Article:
Of course, there are striking differences between republicans. Some, like myself, want a socialist republic in Wales ( and Scotland, England and Ireland, for that matter). Others in Balchder Cymru even proposed a future Wales where the people could choose a Welsh monarchy : though where that would come from, I don't know! One questioner even asked what the new British national anthem would be if 'God Save the Queen' were to be replaced. Personally, I thought the very nature of Britishness was support for the Queen ( witness the Loyalists of the six counties).
I'm sure my views are much closer to those of the Plaid Cymru AM's, though I do believe that fundamental societal change can only be brought about by revolution, hopefully a peaceful one of strikes and civil disobedience.
However, the highlight of the whole event was undoubtedly the speech by Suzanne Campbell of Republic Wales, part of a UK-wide organisation which has only recently been launched here. Ms. Campbell was a superb speaker, combining clarity with wit and hardly using notes at all. Her contribution stood out like a lighthouse above a series of barnacled buoys
( I'd spent some time staring at the sea beforehand). She joked about the Queen Mother living so long because 'pickled things are well preserved', included fascinating information and advocated a system similar to Ireland, which had produced great ambassadors like Mary Robinson. Indeed, as she spoke, you could imagine Ms. Campbell filling that role perfectly!
Criticism of the monarchy is minimal in the media, so when it occurs it stands out. In 'The Guardian' this week writer and historian Sophia Deboick carved up the royal PR machine in a short article, showing how William and Kate have now completely abandoned the image of 'new generation' and reverted to type by advertising for housekeeper, butler, valet and dresser to serve them at their new home of Kensington Palace. This has received typically scant publicity and no doubt , in the public's mind, they remain the fairy-tale couple living simply in a cottage in Anglesey.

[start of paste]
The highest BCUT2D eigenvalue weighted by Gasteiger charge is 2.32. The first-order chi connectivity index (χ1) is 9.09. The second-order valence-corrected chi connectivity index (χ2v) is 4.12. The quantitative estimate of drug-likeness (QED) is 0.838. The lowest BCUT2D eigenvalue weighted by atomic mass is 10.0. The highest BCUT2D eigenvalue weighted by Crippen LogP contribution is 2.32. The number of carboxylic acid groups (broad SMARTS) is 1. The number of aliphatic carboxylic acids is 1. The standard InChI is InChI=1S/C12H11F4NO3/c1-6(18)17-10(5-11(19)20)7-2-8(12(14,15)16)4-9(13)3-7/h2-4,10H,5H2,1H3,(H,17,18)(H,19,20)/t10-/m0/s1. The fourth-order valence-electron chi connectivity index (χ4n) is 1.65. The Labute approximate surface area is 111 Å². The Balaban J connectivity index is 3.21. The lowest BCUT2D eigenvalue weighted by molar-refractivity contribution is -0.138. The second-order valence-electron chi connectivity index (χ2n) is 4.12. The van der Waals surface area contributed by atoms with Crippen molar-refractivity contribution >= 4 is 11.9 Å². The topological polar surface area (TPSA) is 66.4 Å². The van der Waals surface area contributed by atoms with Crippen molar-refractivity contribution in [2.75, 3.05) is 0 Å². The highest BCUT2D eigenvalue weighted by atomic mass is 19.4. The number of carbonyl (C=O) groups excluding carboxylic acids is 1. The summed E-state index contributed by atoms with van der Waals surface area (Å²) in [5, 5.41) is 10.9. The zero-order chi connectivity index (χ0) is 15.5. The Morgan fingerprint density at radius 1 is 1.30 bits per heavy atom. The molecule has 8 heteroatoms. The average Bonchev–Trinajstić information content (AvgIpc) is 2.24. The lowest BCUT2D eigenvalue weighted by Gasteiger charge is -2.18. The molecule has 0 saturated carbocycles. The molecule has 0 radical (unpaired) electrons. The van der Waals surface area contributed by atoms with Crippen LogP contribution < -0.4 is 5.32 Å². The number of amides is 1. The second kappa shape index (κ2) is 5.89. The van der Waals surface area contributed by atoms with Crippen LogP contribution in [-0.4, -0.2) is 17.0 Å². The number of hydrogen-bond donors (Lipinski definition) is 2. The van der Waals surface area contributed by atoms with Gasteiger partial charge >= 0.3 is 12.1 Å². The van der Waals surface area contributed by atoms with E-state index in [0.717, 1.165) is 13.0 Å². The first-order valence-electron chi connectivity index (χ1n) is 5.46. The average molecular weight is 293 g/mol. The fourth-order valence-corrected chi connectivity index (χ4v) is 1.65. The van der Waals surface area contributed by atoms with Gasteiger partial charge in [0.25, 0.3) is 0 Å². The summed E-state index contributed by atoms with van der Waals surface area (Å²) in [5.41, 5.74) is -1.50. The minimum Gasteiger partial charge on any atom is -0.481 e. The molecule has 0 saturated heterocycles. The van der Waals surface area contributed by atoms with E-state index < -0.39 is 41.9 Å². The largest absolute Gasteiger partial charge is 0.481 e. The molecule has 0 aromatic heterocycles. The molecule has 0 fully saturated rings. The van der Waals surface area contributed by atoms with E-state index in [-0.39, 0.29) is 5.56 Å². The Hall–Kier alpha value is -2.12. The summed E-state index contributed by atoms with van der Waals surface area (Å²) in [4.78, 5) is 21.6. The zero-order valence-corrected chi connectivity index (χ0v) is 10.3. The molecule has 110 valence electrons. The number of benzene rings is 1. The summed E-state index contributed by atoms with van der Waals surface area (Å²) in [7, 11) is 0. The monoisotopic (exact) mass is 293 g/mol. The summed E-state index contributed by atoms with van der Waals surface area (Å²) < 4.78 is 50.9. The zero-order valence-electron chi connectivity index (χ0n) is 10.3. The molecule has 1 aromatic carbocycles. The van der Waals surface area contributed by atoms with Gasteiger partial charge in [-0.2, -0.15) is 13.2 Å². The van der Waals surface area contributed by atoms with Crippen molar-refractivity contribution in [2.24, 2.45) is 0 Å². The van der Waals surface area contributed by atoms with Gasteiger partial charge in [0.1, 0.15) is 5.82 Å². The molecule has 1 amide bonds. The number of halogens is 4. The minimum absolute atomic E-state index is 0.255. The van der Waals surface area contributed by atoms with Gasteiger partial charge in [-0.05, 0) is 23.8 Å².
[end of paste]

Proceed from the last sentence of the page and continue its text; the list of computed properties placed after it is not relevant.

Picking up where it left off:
For the following poem I used information provided by Republic at the CBayRday evening. The enormous powers of the monarch to appoint the Prime Minister, dissolve Parliament, dismiss the Government and withold assent to legislation passed by Parliament are all frighteningly real.
THE TALE OF KING CARLO
The Government, those Commoners,
pass a law abolishing the monarchy.
Documents revealed, after all these years,
the truth about the death of Di.
The King (once Carlo of Wales)
withholds royal assent. Legal.
The Commoners make loud noises,
Lords ( still there ) are woken up, grumbling.
People actually take to the streets
demanding that the King stands down.
There are 2 million demonstrators in London alone
( police estimate numbers at 2 thousand).
King Carlo consults his personal advisor,
an old English Oak at Sandringham.
Like Edward in 1910, he dissolves Parliament,
Commoners turned instantly into Aliens.
He appoints the English Oak as P.M.
at a ceremony in Westminster. Legal.
The tree flies a Union flag from its highest branch;
nothing new about a P.M. with a wooden brain!
Carlo declares war on Wales and Scotland,
as they rise up against him. Legal.
Armed forces pledge allegiance to their Commander in Chief,
rally to support the knighted Sir David Tree.
Subjects, at last, call themselves citizens,
in a land of Levellers, land of treason.
In the Hay Media Celebfest last week, our National Poet Gillian Clarke called for poets to speak out. So that's exactly what I am doing and saying , in relation to Wales, she got it wrong.